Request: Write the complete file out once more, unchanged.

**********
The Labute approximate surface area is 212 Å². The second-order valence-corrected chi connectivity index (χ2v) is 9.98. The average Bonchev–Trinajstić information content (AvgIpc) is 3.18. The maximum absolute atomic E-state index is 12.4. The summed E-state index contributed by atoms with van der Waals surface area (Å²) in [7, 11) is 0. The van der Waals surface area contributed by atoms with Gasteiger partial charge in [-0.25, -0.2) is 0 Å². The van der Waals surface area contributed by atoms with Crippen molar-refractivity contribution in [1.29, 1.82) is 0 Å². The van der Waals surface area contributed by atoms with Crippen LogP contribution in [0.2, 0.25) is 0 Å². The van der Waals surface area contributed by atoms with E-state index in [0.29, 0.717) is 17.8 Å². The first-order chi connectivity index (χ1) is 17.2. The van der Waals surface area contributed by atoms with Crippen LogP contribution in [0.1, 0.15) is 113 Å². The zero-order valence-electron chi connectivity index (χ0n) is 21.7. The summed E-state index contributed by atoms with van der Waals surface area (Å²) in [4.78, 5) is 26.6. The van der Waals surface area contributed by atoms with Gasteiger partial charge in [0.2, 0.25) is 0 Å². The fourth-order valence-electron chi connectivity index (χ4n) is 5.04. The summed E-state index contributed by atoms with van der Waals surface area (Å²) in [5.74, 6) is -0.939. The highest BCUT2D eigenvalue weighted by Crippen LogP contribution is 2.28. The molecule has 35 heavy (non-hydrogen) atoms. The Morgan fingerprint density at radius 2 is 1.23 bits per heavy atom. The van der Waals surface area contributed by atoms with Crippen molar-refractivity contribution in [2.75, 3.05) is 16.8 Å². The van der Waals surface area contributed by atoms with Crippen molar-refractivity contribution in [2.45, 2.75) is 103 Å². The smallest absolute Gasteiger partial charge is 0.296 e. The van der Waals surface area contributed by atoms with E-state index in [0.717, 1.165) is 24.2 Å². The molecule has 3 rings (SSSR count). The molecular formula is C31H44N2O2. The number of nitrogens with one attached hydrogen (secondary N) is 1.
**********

The Labute approximate surface area is 212 Å². The second-order valence-corrected chi connectivity index (χ2v) is 9.98. The average Bonchev–Trinajstić information content (AvgIpc) is 3.18. The maximum absolute atomic E-state index is 12.4. The summed E-state index contributed by atoms with van der Waals surface area (Å²) in [7, 11) is 0. The van der Waals surface area contributed by atoms with Gasteiger partial charge in [-0.25, -0.2) is 0 Å². The van der Waals surface area contributed by atoms with Crippen molar-refractivity contribution in [1.29, 1.82) is 0 Å². The van der Waals surface area contributed by atoms with Crippen LogP contribution in [0.2, 0.25) is 0 Å². The van der Waals surface area contributed by atoms with E-state index in [0.29, 0.717) is 17.8 Å². The first-order chi connectivity index (χ1) is 17.2. The van der Waals surface area contributed by atoms with Crippen LogP contribution in [0.1, 0.15) is 113 Å². The zero-order valence-electron chi connectivity index (χ0n) is 21.7. The summed E-state index contributed by atoms with van der Waals surface area (Å²) in [4.78, 5) is 26.6. The van der Waals surface area contributed by atoms with Gasteiger partial charge in [0.2, 0.25) is 0 Å². The fourth-order valence-electron chi connectivity index (χ4n) is 5.04. The summed E-state index contributed by atoms with van der Waals surface area (Å²) in [5.74, 6) is -0.939. The highest BCUT2D eigenvalue weighted by Crippen LogP contribution is 2.28. The molecule has 35 heavy (non-hydrogen) atoms. The Morgan fingerprint density at radius 2 is 1.23 bits per heavy atom. The van der Waals surface area contributed by atoms with Crippen molar-refractivity contribution in [2.75, 3.05) is 16.8 Å². The van der Waals surface area contributed by atoms with Crippen molar-refractivity contribution in [2.45, 2.75) is 103 Å². The smallest absolute Gasteiger partial charge is 0.296 e. The van der Waals surface area contributed by atoms with E-state index in [0.717, 1.165) is 24.2 Å². The molecule has 3 rings (SSSR count). The molecular formula is C31H44N2O2. The number of nitrogens with one attached hydrogen (secondary N) is 1.